I guess I just didn't get it? It's a perfectly average thriller, decently, but not exceptionally, acted (Steven Yeun has fun as an entitled creep, but I couldn't help but wonder this was a bit of stunt casting). Themes are spelled out REALLY LOUDLY, but only detail that effectively registers is the distant hum of North Korean propaganda wafting from across the border, that punctuates life in the protagonist's village.
What's most representative of Birdman are not its uniformly excellent performances (with special mention going to Edward Norton's live wire act as a preening, insufferable, yet spectacularly talented stage star). Nor is it Emmanuel Lubezki's extraordinary cinematography, which condenses space and time and makes the film one of the closest visual representations of what it feels like to watch a live performance. Nor is it Iñárritu's irritating, pretentious use of magical realism.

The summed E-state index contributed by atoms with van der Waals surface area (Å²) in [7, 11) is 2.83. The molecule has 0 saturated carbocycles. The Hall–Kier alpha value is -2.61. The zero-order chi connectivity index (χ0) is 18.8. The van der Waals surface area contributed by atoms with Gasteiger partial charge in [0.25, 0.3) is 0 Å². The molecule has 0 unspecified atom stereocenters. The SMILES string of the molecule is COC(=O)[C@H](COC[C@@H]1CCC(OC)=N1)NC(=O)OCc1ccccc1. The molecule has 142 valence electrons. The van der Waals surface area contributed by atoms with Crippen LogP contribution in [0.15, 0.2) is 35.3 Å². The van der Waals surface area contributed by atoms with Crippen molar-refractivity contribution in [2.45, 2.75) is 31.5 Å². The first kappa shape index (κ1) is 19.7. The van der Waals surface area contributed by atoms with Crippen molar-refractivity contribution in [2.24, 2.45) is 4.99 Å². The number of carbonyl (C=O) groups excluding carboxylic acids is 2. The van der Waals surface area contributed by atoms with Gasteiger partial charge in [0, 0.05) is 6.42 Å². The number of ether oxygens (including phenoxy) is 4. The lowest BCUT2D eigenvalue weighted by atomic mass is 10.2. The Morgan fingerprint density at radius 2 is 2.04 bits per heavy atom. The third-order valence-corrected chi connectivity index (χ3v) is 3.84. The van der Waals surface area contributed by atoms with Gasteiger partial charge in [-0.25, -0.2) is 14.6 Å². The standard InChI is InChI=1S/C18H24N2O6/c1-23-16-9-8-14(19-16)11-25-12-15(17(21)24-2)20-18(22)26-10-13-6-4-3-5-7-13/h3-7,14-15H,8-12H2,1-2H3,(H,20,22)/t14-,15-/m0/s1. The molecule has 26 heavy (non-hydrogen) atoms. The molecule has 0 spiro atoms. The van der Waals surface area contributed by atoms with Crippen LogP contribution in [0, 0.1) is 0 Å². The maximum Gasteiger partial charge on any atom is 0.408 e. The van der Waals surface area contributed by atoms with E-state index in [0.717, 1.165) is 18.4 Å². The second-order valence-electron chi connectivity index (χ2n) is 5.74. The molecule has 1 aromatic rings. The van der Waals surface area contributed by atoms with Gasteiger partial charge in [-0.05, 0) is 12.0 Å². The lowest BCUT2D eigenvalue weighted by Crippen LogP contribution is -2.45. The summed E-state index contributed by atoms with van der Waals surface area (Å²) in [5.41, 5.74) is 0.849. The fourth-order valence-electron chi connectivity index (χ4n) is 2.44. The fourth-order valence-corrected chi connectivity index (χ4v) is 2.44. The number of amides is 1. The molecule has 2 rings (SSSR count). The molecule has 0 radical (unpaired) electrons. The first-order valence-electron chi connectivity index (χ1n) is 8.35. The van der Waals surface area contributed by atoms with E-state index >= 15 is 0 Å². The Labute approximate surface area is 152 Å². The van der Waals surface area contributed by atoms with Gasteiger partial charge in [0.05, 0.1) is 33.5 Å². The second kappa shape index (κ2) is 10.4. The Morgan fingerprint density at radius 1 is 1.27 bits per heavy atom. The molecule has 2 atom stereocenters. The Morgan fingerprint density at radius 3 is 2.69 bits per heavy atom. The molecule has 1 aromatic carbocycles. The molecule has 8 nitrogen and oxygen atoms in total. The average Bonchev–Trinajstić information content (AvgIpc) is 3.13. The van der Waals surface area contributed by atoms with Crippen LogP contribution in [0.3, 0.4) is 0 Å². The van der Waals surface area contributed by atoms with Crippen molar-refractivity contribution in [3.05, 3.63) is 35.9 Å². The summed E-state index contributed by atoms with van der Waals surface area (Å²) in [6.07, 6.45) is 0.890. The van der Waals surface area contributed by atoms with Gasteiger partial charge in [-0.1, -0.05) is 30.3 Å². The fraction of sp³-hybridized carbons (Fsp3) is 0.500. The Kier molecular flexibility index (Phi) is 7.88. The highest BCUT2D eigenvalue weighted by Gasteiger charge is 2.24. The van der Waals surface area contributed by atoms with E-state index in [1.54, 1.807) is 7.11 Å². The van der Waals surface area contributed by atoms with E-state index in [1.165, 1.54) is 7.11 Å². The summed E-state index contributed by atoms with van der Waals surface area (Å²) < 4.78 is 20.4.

No, the most representative scene in all of…
Aferim! reminds me most of Hard to Be a God: to be sure, it's cleaner and funnier, and its sumptuous black and white photography and splendid landscapes also make it prettier to watch. But underneath all these lays, just as in German's film, a terrible bleakness. Aferim! may well be the most important movie made in Romania since the New Wave kicked off in 2001 with The Stuff and the Dough.
There's a curious lack of political or social critique…